Summary from Goodreads:
A Wall Street Journal writer’s conversation-changing look at how reading aloud makes adults and children smarter, happier, healthier, more successful and more closely attached, even as technology pulls in the other direction.
A miraculous alchemy occurs when one person reads to another, transforming the simple stuff of a book, a voice, and a bit of time into complex and powerful fuel for the heart, brain, and imagination. Grounded in the latest neuroscience and behavioral research, and drawing widely from literature, The Enchanted Hour explains the dazzling cognitive and social-emotional benefits that await children, whatever their class, nationality or family background. But it’s not just about bedtime stories for little kids: Reading aloud consoles, uplifts and invigorates at every age, deepening the intellectual lives and emotional well-being of teenagers and adults, too.
Meghan Cox Gurdon argues that this ancient practice is a fast-working antidote to the fractured attention spans, atomized families and unfulfilling ephemera of the tech era, helping to replenish what our devices are leaching away. For everyone, reading aloud engages the mind in complex narratives; for children, it’s an irreplaceable gift that builds vocabulary, fosters imagination, and kindles a lifelong appreciation of language, stories and pictures.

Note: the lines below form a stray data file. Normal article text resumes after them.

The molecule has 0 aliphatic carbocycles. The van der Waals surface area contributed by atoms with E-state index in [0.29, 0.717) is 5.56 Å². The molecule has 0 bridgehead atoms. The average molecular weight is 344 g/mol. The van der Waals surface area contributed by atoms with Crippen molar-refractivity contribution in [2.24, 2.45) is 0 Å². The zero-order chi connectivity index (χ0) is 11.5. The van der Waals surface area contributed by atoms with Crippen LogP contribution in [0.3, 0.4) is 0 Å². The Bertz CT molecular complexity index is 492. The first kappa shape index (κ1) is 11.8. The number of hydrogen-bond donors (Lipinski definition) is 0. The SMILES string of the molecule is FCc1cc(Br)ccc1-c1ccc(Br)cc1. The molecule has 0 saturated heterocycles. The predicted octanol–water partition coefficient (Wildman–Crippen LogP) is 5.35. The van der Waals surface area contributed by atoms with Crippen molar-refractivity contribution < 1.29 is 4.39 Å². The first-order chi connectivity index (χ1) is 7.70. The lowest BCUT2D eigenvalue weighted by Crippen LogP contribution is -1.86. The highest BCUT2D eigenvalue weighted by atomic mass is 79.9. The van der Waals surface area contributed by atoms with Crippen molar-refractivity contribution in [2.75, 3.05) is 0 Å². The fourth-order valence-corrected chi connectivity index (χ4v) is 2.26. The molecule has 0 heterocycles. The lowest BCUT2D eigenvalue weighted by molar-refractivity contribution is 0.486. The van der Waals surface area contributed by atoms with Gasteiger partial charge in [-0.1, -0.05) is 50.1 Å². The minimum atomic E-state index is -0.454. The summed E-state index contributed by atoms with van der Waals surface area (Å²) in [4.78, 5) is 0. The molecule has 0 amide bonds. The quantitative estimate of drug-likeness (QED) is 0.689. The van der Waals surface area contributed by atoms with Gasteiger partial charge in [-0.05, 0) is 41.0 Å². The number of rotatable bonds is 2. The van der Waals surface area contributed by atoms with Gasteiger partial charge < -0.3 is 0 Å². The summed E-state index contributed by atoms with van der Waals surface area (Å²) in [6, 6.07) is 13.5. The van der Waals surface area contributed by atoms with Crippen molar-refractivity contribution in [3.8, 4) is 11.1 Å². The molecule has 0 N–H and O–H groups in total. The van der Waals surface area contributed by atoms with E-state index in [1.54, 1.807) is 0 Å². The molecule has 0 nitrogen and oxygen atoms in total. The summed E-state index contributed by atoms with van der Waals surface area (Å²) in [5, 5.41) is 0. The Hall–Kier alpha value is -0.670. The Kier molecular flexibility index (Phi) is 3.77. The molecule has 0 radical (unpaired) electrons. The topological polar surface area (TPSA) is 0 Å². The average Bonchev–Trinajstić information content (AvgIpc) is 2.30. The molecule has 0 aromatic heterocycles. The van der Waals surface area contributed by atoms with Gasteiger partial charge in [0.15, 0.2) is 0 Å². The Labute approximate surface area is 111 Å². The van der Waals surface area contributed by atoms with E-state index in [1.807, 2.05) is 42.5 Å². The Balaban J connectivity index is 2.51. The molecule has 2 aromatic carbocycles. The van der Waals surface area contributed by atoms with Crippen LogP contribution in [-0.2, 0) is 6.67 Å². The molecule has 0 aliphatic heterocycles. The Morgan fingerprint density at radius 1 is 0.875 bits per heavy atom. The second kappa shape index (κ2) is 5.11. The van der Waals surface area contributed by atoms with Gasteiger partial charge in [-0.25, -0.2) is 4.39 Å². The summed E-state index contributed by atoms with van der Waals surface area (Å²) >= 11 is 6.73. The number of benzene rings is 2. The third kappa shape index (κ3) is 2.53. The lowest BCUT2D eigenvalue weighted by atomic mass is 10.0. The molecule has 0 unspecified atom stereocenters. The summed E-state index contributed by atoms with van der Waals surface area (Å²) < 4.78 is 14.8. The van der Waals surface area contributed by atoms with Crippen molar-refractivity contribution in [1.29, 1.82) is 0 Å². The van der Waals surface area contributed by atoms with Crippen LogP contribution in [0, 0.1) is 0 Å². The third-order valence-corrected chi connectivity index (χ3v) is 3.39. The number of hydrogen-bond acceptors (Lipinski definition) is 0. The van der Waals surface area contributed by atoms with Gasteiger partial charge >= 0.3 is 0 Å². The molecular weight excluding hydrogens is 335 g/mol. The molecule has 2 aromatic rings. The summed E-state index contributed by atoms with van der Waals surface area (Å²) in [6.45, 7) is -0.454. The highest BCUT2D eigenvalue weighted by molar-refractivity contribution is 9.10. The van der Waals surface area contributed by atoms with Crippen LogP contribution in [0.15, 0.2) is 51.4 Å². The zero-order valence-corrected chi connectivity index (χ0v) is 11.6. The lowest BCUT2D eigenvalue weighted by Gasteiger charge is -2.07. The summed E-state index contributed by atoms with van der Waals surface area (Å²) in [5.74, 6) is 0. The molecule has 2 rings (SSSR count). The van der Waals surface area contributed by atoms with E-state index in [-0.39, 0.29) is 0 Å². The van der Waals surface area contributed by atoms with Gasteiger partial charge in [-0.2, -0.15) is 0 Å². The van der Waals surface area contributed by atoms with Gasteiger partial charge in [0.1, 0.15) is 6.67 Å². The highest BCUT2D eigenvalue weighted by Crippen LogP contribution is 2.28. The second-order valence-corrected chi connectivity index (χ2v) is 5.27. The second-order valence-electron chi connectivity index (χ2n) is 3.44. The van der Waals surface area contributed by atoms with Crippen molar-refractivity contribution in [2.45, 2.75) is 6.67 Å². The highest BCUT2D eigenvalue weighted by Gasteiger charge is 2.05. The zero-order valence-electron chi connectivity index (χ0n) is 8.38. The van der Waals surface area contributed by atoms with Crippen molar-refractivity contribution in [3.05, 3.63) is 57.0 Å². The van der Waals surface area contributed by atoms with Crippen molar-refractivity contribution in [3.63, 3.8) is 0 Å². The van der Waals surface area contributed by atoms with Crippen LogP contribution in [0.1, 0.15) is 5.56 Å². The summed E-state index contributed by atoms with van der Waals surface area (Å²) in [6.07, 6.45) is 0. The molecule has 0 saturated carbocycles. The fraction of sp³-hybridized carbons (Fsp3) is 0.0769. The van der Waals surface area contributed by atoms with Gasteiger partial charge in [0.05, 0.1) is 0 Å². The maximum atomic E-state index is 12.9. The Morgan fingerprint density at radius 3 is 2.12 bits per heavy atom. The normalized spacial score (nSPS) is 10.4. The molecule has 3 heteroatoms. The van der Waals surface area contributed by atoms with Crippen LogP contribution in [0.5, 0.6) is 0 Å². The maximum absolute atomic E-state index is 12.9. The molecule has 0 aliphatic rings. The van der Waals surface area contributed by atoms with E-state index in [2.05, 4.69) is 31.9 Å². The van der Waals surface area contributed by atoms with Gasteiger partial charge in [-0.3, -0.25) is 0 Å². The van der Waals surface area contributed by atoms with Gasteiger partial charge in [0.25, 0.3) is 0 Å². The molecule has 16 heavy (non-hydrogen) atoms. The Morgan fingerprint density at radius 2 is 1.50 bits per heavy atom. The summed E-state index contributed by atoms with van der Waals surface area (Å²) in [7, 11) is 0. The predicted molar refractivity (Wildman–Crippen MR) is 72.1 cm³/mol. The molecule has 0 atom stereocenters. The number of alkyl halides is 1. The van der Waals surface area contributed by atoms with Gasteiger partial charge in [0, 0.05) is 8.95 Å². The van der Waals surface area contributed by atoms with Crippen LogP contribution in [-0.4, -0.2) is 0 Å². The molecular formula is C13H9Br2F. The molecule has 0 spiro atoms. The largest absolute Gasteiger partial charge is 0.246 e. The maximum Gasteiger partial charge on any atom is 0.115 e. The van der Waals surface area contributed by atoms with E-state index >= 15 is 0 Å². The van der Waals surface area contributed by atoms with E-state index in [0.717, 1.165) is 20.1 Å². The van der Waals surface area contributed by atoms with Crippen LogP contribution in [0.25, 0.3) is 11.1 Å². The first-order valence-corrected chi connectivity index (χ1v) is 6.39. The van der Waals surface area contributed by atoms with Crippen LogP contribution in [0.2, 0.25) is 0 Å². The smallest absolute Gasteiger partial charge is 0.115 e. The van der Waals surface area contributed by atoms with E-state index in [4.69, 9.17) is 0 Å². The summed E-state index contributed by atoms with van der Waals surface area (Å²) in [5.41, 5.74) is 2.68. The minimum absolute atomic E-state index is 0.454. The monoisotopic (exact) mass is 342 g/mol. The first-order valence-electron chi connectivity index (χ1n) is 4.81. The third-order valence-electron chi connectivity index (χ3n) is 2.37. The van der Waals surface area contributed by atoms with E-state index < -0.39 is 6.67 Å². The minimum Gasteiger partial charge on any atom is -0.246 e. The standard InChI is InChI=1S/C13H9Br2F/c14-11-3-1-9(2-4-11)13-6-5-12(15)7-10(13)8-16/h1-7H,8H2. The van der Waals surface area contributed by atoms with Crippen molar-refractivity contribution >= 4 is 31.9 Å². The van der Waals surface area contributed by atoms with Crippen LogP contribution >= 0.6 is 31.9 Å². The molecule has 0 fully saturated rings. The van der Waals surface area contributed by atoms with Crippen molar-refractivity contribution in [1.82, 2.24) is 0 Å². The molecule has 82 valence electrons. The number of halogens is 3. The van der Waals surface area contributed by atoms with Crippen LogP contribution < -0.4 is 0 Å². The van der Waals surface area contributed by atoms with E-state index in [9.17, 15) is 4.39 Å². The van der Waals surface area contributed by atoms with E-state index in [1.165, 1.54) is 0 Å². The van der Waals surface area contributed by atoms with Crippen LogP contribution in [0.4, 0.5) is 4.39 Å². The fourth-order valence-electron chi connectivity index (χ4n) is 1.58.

Bringing together the latest scientific research, practical tips, and reading recommendations, The Enchanted Hour will both charm and galvanize, inspiring readers to share this invaluable, life-altering tradition with the people they love most.
The Enchanted Hour is a very accessible book that makes the case for reading aloud to children (mostly children, but a few later chapters do talk about reading to adults) as both a way to give children a boost in school and to provide “together” time for a family. It is much less The Sky Is Falling!/hand-wringy than other recent books about the tech vs paper book divide. Gurdon brings together a lot of research and in person interviews (and some cute family anecdotes). Some of the recommendations do seem like they apply mainly to families with two caregivers and stable incomes. She also briefly discusses reading aloud to and among adults.
The Enchanted Hour is out tomorrow wherever books are sold.
Dear FTC: I read a digital galley of this book from the publisher via Edelweiss.